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Distinct amyloid precursor protein processing machineries of the olfactory system

Distinct amyloid precursor protein processing machineries of the olfactory system
Kim, Jae YeonRasheed, Ameer Abu BakrYoo, Seung JunKim, So YeonCho, BongkiSon, Go WoonYu, Seong WoonChang, Keun-ASuh, Yoo-HunMoon, Cheil
DGIST Authors
Kim, Jae Yeon; Rasheed, Ameer Abu Bakr; Yoo, Seung Jun; Kim, So Yeon; Cho, Bongki; Son, Go Woon; Yu, Seong Woon; Chang, Keun-A; Suh, Yoo-Hun; Moon, Cheil
Issue Date
Biochemical and Biophysical Research Communications, 495(1), 533-538
Article Type
Author Keywords
Alzheimer&aposs disease(AD)Amyloid precursor protein(APP)Olfactory systemOlfactory epithelium(OE)gamma-SecretasePresenilin
Processing of amyloid precursor protein (APP) occurs through sequential cleavages first by β-secretase and then by the γ-secretase complex. However, abnormal processing of APP leads to excessive production of β-amyloid (Aβ) in the central nervous system (CNS), an event which is regarded as a primary cause of Alzheimer's disease (AD). In particular, gene mutations of the γ-secretase complex—which contains presenilin 1 or 2 as the catalytic core—could trigger marked Aβ accumulation. Olfactory dysfunction usually occurs before the onset of typical AD-related symptoms (eg, memory loss or muscle retardation), suggesting that the olfactory system may be one of the most vulnerable regions to AD. To date however, little is known about why the olfactory system is affected so early by AD prior to other regions. Thus, we examined the distribution of secretases and levels of APP processing in the olfactory system under either healthy or pathological conditions. Here, we show that the olfactory system has distinct APP processing machineries. In particular, we identified higher expressions levels and activity of γ-secretase in the olfactory epithelium (OE) than other regions of the brain. Moreover, APP c-terminal fragments (CTF) are markedly detected. During AD progression, we note increased expression of presenilin2 of γ-secretases in the OE, not in the OB, and show that neurotoxic Aβ*56 accumulates more quickly in the OE. Taken together, these results suggest that the olfactory system has distinct APP processing machineries under healthy and pathological conditions. This finding may provide a crucial understanding of the unique APP-processing mechanisms in the olfactory system, and further highlights the correlation between olfactory deficits and AD symptoms. © 2017 Elsevier Inc.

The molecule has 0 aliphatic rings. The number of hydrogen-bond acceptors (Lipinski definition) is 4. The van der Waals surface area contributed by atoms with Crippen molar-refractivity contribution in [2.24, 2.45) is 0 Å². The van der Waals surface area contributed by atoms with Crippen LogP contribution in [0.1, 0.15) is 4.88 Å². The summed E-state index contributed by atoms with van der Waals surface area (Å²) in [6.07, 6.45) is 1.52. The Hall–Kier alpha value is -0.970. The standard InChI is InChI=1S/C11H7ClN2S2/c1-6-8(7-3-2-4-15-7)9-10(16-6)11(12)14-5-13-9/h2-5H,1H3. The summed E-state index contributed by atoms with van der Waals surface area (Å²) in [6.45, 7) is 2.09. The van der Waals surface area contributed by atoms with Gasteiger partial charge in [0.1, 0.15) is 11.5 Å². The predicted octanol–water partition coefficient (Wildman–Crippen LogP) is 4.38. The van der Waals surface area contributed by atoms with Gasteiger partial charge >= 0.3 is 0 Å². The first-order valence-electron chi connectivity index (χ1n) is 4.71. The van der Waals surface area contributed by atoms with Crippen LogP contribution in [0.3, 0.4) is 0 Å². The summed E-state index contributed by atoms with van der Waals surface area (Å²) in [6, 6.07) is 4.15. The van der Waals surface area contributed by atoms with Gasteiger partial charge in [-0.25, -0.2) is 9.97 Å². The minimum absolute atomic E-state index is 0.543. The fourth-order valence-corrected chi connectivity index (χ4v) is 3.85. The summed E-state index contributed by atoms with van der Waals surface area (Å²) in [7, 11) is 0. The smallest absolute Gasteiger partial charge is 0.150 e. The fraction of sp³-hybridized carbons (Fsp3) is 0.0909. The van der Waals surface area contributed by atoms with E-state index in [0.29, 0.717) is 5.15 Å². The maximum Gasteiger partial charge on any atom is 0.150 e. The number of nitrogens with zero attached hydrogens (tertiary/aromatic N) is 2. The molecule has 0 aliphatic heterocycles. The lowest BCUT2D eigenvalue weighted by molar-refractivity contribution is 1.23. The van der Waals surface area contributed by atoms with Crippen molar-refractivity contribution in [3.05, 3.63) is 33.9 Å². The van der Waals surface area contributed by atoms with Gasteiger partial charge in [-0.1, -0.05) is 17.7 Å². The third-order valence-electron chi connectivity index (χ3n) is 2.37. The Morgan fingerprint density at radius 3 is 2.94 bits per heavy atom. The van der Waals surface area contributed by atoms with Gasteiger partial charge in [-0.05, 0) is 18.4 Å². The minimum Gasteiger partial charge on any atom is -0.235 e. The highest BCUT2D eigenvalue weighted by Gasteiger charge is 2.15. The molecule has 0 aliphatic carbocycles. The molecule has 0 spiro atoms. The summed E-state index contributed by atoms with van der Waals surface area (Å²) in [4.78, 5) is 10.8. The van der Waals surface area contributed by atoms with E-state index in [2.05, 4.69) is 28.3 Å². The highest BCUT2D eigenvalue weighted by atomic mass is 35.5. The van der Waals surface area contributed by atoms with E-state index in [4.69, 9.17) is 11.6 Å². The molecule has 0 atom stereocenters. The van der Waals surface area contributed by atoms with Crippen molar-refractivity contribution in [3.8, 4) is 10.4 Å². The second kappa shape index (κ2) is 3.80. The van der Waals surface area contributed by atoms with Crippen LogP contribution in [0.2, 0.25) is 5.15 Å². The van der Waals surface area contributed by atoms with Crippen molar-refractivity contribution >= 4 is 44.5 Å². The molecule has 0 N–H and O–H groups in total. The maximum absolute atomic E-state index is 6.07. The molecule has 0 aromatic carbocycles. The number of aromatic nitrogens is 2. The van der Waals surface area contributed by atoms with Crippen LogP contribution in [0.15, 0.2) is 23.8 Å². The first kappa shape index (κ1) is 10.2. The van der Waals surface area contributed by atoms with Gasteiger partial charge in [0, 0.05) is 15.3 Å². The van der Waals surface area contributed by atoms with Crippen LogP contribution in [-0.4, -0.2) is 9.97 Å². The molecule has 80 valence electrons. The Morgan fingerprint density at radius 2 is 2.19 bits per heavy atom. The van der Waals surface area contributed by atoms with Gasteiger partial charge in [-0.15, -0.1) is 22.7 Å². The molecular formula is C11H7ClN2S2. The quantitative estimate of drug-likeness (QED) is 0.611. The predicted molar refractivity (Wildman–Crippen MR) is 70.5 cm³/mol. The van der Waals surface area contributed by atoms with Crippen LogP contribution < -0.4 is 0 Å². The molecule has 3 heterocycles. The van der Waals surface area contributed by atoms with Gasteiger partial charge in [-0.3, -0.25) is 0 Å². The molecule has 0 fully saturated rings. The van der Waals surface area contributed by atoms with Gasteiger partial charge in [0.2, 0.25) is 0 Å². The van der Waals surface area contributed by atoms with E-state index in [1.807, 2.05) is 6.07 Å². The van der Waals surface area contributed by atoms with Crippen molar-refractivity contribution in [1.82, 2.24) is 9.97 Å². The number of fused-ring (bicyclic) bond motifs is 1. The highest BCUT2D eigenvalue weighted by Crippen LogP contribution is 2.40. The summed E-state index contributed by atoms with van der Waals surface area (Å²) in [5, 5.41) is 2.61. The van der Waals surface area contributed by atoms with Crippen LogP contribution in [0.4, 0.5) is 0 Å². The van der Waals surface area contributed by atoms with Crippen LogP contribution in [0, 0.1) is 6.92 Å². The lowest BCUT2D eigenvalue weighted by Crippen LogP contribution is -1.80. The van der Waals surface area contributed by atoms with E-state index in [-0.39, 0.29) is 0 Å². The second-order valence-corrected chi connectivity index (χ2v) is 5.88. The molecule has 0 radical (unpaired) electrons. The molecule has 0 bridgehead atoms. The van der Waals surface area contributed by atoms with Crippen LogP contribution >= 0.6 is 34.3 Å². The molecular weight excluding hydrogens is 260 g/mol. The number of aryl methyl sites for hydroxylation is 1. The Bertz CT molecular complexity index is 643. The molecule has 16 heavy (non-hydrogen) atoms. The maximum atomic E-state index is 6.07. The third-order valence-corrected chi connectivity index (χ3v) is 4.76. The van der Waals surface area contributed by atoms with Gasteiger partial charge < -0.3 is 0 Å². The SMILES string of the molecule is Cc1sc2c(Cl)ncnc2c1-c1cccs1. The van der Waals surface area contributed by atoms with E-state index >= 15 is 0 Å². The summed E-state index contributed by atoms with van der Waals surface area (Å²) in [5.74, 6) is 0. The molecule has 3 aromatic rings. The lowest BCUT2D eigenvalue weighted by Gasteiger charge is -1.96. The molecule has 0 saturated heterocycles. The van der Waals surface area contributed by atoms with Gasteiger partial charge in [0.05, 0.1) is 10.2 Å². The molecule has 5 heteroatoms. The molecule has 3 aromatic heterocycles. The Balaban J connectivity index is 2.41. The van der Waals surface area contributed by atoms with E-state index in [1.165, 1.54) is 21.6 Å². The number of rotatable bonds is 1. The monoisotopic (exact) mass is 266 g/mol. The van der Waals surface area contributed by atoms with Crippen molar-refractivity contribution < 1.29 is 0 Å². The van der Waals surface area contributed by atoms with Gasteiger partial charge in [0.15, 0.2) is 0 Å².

Academic Press
Related Researcher
  • Author Yu, Seong-Woon Laboratory of Neuronal Cell Death
  • Research Interests Molecular mechanisms of neuronal cell death and neurodegeneration
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Division of Biotechnology1. Journal Articles
Department of Brain SciencesLaboratory of Neuronal Cell Death1. Journal Articles
Department of Brain SciencesLaboratory of Chemical Senses1. Journal Articles

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